Day3: Buckland Marsh to Bablock Hythe

Nearly turned my ankle trying to avoid the vast number of cracks in the path caused by a lack of rain. Then Jane is furious with me for allowing gates to slam in her face. She has every right to be cross. The problem is that when I walk, I go into a sort of torpor, a dream world, as I ponder the meaning of life! Not that I have come to many great conclusions, but if I do, ZANE donors will be the first to know.

Our walk is punctuated with small concrete bunkers, built we are told to provide a lookout nest for Dad’s Army to spot German frogmen swimming up the Thames! As there is no record that any was ever caught doing so, I reckon that acting as a spotter had to be the most tedious job imaginable.

Life Isn’t Fair

I have never stated my political views or shared my opinions on Brexit, and I never will. They may be glimpsed in my writing, of course, but why be explicit and run the risk of alienating at least 50 per cent of ZANE supporters?

However, I do enjoy pointing out the manifestations of the law of unintended consequences – and here is another on proportional representation (PR). People proclaim its beneficial effect in bringing about “electoral fairness”. Ah, but didn’t Nanny say, “Life isn’t fair”? Was Nanny right? Surely PR brings about the joys of democracy, thereby enabling minority parties to have a say in government?

Many years ago, when I was a politician, I thought that PR was more democratic than our present “First Past the Post” (FPTP) system. So, with the enthusiasm of youth, I co-authored a pamphlet called, “Electoral Reform, as Easy as ABC” for the Tory party Bow Group. It is, I hope, gathering dust somewhere, for I have to say it was throughout no more than naive rubbish. Here’s why.

Under FPTP, each party submits its manifesto to the public and, in the event of winning the election, enacts it. If it doesn’t, then the electorate will chuck them out at the next election, and a good thing too. That’s democracy working well.

PR would see effective minority governments replaced by coalitions in which all the parties would be obliged to dump their manifestos and agree a new policy programme – which, of course, the electorate hasn’t approved. Then politicians – freed up from the irritations of prior obligations – can do whatever they like. Since MPs would no longer be expected to deliver on their promises, they could not be held to account for their failure to do so.

If you doubt this dismal scenario, then please see the way PR is working in the EU countries that use PR. Take Belgium, for example, which is in a state of political paralysis.

FPTP is not an ideal system, nothing is, but as far as democracy is concerned, it’s better than PR any day.

Sorry about that.

Nanny, as usual, was right.

Mwah, Mwah, Hug

I have an unworldly friend who, surprisingly late in life, fell deeply in love. As the marriage to his beloved approached, he realised he knew nothing about the – ahem – physical side of marriage. (Reader, bear with me, there was a time before the Internet!) So, my friend ventured to a local second-hand bookshop, and, hidden away on the back shelves, found just what he needed – a handsomely bound book called How to Hug.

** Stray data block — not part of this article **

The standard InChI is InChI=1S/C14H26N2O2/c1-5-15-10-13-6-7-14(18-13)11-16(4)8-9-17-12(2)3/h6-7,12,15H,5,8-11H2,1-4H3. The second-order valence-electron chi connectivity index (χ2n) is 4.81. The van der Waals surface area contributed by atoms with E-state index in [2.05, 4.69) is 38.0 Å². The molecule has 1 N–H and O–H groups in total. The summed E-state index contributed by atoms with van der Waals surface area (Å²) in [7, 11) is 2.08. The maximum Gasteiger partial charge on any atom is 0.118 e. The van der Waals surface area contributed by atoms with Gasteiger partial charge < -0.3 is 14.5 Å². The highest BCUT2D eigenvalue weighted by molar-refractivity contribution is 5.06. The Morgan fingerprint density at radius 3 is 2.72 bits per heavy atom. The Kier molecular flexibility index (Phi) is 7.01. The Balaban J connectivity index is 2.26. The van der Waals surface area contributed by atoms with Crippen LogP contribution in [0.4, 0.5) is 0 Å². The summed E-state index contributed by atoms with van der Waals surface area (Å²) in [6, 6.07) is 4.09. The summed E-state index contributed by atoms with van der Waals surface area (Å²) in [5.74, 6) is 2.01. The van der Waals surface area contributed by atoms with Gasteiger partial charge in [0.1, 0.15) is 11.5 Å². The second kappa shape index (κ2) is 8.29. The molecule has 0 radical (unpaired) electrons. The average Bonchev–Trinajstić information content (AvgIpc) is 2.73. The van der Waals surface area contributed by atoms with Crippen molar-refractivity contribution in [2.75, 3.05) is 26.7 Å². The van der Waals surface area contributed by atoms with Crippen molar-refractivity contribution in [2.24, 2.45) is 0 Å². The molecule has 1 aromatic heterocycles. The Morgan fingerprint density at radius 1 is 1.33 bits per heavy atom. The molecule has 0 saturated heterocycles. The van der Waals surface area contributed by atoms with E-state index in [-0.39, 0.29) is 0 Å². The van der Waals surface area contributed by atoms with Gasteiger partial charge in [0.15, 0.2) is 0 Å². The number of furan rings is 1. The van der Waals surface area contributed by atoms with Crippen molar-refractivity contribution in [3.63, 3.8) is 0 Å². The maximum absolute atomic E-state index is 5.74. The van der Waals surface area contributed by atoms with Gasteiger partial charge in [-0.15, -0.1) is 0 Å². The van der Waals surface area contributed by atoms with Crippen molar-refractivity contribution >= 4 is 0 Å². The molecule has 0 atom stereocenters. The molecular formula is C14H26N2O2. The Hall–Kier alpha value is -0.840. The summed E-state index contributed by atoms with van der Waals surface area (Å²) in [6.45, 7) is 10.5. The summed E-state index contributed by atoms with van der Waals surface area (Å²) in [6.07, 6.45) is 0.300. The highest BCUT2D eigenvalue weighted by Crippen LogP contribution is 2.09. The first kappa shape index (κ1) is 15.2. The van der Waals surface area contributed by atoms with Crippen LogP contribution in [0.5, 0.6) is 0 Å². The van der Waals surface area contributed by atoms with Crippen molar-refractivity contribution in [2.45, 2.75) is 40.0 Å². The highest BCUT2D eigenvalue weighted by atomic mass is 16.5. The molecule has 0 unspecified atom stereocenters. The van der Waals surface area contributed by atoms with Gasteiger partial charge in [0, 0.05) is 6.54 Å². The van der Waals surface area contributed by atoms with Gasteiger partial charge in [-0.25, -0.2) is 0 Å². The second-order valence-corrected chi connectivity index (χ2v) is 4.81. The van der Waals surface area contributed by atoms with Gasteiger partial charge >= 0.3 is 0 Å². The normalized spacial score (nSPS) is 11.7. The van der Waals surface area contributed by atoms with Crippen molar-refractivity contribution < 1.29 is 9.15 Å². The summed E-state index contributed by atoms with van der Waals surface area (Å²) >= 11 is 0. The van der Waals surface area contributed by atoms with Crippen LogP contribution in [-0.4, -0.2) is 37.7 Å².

The book was wrapped in brown paper and my friend hurried home. That evening, he discovered, to his profound dismay, that he had purchased Volume Five of the Oxford English Dictionary.

I’ve railed against the unhealthy practice of promiscuous kissing in previous blogs. So universal is the custom of greeting friends with a casual kiss that attempts to avoid the snog can easily be misconstrued as rudeness. And now, on top of kissing anyone with a pulse, it’s de rigeur to hug them too!

Of course, touch is important – I’m all for hugging family members and the small group of people I dearly love and who love me. But lingering hugs with everyone we meet devalues what should be an act of genuine intimacy, and it’s plain creepy. When I’m grabbed by someone, I’m left wondering what the hug means – does it communicate something the hugger is unable to say verbally? It’s a kind of mime, a substitute for words. Perhaps dumb silence can be excused in the context of an unexpected death, the jolting news of a one-way cancer diagnosis or a catastrophic accident. But that’s very different from hugging someone in the street you hardly know: “Karen, my goodness… what a long time… you haven’t changed at all!” Then comes the hug-hug – and it devalues the currency of the hug.

So, I say, no more hugging as a default greeting! It’s lazy. How often should we be saying something original, but can’t be bothered – so we hug instead? A casual hugger is virtue signalling, too: “Hey! I’m a warm and loving kinda person, and I like you – so please like me too!” Ugh!

You would have thought that Covid might have put a stop to universal hugging, but if anything, it’s only made things worse. People are so pleased to see a human in the flesh that they incline towards squeezing whoever’s presented.

I hope automatic hugging will wither away… but, until such time, we’ll just have to go on performing like seals.

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